The issues could stock a Sunday talk show: body cameras for the police, Ebola panic and more. Yet the points and rebuttals came not in shouts from politicians and pundits, but from pre-teenagers formally debating topics that occasionally hit close to home in their disparate neighborhoods.
This past weekend, about 100 middle school students from 10 schools in the New York City area — members of the New York Debate League — convened at the Hackley School campus in Tarrytown, N.Y., for a monthly tournament. The league, which includes elite private institutions like Hackley and the Dalton School as well as charter schools like the Harlem Success Academies, with a large proportion of poor students, is in its fourth year of teaching children of all backgrounds the fading art of civilized dissent.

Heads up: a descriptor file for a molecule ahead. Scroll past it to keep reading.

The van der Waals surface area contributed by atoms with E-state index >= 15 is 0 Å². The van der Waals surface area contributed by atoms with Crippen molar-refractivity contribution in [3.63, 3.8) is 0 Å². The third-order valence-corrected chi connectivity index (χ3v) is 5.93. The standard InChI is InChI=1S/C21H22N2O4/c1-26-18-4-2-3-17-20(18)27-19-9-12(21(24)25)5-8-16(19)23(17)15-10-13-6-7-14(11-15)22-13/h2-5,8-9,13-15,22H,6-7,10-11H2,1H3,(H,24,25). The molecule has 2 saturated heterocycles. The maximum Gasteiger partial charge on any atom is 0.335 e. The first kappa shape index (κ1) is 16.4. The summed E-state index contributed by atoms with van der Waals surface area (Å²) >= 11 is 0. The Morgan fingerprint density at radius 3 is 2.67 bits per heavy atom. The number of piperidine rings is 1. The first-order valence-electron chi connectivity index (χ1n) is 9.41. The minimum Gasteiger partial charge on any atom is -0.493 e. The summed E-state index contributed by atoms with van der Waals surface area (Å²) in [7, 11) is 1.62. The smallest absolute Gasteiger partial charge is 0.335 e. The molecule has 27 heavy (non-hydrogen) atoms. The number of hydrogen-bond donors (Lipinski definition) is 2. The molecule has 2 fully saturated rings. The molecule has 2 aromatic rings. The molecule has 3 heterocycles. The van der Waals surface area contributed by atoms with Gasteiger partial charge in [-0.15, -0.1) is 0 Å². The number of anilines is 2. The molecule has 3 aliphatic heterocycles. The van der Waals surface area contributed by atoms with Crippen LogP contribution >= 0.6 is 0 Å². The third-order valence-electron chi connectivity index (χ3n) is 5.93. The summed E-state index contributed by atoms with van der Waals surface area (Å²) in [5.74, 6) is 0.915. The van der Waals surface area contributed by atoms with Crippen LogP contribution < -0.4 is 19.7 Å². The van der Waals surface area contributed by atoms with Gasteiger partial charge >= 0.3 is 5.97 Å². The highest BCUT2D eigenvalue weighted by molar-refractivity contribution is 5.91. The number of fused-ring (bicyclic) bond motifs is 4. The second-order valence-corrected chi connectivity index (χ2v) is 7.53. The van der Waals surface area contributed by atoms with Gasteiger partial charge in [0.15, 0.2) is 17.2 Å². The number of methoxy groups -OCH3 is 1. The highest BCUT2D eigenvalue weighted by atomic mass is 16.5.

“To me, the debate league is kind of an extra kind of education — it’s preparing you to go out into the world,” said Brianna Scott, a seventh grader at Harlem Success Academy West. “Plus,” she added with a smile, “it’s just fun.”...
The reason I roll my eyes almost every time I hear someone calling for a "public conversation" or a "national debate" about anything is that we don't have the slightest idea how to do public conversations anymore, and what passes for "debate" in the public arena makes Jersey Shore seem like the Cambridge Union.
Back in the days of my youth, if a debate team were ever caught making shit up, the consequences for both them and their entire school would be swift and severe.
Today, they'd be offered their own show on Fox.
It it simply not possible to maintain a functional democracy if we cannot argue on the square and then shake hands afterwards. And these days I will take good news wherever I can find it.